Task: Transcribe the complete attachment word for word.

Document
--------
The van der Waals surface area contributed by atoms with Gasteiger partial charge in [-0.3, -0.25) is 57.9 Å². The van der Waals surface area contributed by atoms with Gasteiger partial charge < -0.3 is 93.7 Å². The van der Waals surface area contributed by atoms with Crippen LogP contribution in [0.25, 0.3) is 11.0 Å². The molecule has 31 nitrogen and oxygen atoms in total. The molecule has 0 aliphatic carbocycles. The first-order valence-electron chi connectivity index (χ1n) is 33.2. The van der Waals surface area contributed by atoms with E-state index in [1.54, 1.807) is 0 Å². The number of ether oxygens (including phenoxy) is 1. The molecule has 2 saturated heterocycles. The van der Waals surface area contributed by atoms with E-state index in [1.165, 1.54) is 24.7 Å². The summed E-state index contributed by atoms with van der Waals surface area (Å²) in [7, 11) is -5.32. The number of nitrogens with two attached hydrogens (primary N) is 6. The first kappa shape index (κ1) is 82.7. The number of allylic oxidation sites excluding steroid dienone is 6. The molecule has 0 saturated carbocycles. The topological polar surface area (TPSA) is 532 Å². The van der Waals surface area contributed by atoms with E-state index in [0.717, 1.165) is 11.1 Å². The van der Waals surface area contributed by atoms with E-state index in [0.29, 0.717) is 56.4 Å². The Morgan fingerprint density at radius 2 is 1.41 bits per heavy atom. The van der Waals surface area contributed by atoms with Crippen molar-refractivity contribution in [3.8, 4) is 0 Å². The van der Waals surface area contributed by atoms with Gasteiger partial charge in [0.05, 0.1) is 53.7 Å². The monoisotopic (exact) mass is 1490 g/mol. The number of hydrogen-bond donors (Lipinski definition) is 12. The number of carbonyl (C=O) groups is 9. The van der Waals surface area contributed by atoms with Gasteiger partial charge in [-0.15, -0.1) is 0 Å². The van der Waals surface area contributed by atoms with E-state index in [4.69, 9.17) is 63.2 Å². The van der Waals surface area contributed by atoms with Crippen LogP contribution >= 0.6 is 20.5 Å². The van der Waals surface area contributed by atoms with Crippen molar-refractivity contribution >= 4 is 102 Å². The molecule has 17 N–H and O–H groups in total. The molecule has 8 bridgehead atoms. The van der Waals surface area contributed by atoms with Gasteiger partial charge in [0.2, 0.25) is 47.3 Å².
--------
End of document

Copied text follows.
The van der Waals surface area contributed by atoms with Gasteiger partial charge in [-0.3, -0.25) is 57.9 Å². The van der Waals surface area contributed by atoms with Gasteiger partial charge < -0.3 is 93.7 Å². The van der Waals surface area contributed by atoms with Crippen LogP contribution in [0.25, 0.3) is 11.0 Å². The molecule has 31 nitrogen and oxygen atoms in total. The molecule has 0 aliphatic carbocycles. The first-order valence-electron chi connectivity index (χ1n) is 33.2. The van der Waals surface area contributed by atoms with E-state index in [1.54, 1.807) is 0 Å². The number of ether oxygens (including phenoxy) is 1. The molecule has 2 saturated heterocycles. The van der Waals surface area contributed by atoms with E-state index in [1.165, 1.54) is 24.7 Å². The summed E-state index contributed by atoms with van der Waals surface area (Å²) in [7, 11) is -5.32. The number of nitrogens with two attached hydrogens (primary N) is 6. The first kappa shape index (κ1) is 82.7. The number of allylic oxidation sites excluding steroid dienone is 6. The molecule has 0 saturated carbocycles. The topological polar surface area (TPSA) is 532 Å². The van der Waals surface area contributed by atoms with E-state index in [0.717, 1.165) is 11.1 Å². The van der Waals surface area contributed by atoms with E-state index in [0.29, 0.717) is 56.4 Å². The Morgan fingerprint density at radius 2 is 1.41 bits per heavy atom. The van der Waals surface area contributed by atoms with Crippen molar-refractivity contribution in [3.8, 4) is 0 Å². The van der Waals surface area contributed by atoms with Gasteiger partial charge in [0.05, 0.1) is 53.7 Å². The monoisotopic (exact) mass is 1490 g/mol. The number of hydrogen-bond donors (Lipinski definition) is 12. The number of carbonyl (C=O) groups is 9. The van der Waals surface area contributed by atoms with Gasteiger partial charge in [-0.15, -0.1) is 0 Å². The van der Waals surface area contributed by atoms with E-state index in [4.69, 9.17) is 63.2 Å². The van der Waals surface area contributed by atoms with Crippen LogP contribution >= 0.6 is 20.5 Å². The van der Waals surface area contributed by atoms with Crippen molar-refractivity contribution >= 4 is 102 Å². The molecule has 17 N–H and O–H groups in total. The molecule has 8 bridgehead atoms. The van der Waals surface area contributed by atoms with Gasteiger partial charge in [0.2, 0.25) is 47.3 Å².